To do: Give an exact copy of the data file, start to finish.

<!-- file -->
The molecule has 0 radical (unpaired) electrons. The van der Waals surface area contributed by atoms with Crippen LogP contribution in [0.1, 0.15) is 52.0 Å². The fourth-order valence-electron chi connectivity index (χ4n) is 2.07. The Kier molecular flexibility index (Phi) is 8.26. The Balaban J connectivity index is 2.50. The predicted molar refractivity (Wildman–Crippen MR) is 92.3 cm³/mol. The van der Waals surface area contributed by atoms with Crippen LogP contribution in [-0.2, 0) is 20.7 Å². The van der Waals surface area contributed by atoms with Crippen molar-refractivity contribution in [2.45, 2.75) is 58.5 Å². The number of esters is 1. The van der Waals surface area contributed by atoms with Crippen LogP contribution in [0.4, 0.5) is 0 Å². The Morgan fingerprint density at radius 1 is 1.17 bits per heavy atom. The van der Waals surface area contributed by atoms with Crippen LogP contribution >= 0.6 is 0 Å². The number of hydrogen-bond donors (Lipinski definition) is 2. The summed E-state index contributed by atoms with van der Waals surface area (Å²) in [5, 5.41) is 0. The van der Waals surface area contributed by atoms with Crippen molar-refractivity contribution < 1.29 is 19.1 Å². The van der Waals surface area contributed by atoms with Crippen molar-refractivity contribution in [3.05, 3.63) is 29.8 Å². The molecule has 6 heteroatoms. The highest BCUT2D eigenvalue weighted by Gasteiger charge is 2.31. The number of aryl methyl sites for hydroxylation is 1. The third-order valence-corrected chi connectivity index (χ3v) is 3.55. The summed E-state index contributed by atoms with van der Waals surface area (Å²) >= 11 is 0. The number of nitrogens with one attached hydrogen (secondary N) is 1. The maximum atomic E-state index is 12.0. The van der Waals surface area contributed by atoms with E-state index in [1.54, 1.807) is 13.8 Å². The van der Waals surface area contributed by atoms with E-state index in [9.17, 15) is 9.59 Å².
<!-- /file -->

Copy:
The molecule has 0 radical (unpaired) electrons. The van der Waals surface area contributed by atoms with Crippen LogP contribution in [0.1, 0.15) is 52.0 Å². The fourth-order valence-electron chi connectivity index (χ4n) is 2.07. The Kier molecular flexibility index (Phi) is 8.26. The Balaban J connectivity index is 2.50. The predicted molar refractivity (Wildman–Crippen MR) is 92.3 cm³/mol. The van der Waals surface area contributed by atoms with Crippen LogP contribution in [-0.2, 0) is 20.7 Å². The van der Waals surface area contributed by atoms with Crippen molar-refractivity contribution in [2.45, 2.75) is 58.5 Å². The number of esters is 1. The van der Waals surface area contributed by atoms with Crippen LogP contribution in [0.4, 0.5) is 0 Å². The Morgan fingerprint density at radius 1 is 1.17 bits per heavy atom. The van der Waals surface area contributed by atoms with Crippen LogP contribution >= 0.6 is 0 Å². The number of hydrogen-bond donors (Lipinski definition) is 2. The summed E-state index contributed by atoms with van der Waals surface area (Å²) in [5, 5.41) is 0. The van der Waals surface area contributed by atoms with Crippen molar-refractivity contribution < 1.29 is 19.1 Å². The van der Waals surface area contributed by atoms with Crippen molar-refractivity contribution in [3.05, 3.63) is 29.8 Å². The molecule has 6 heteroatoms. The highest BCUT2D eigenvalue weighted by Gasteiger charge is 2.31. The number of aryl methyl sites for hydroxylation is 1. The third-order valence-corrected chi connectivity index (χ3v) is 3.55. The summed E-state index contributed by atoms with van der Waals surface area (Å²) >= 11 is 0. The number of nitrogens with one attached hydrogen (secondary N) is 1. The maximum atomic E-state index is 12.0. The van der Waals surface area contributed by atoms with E-state index in [1.54, 1.807) is 13.8 Å². The van der Waals surface area contributed by atoms with E-state index in [9.17, 15) is 9.59 Å².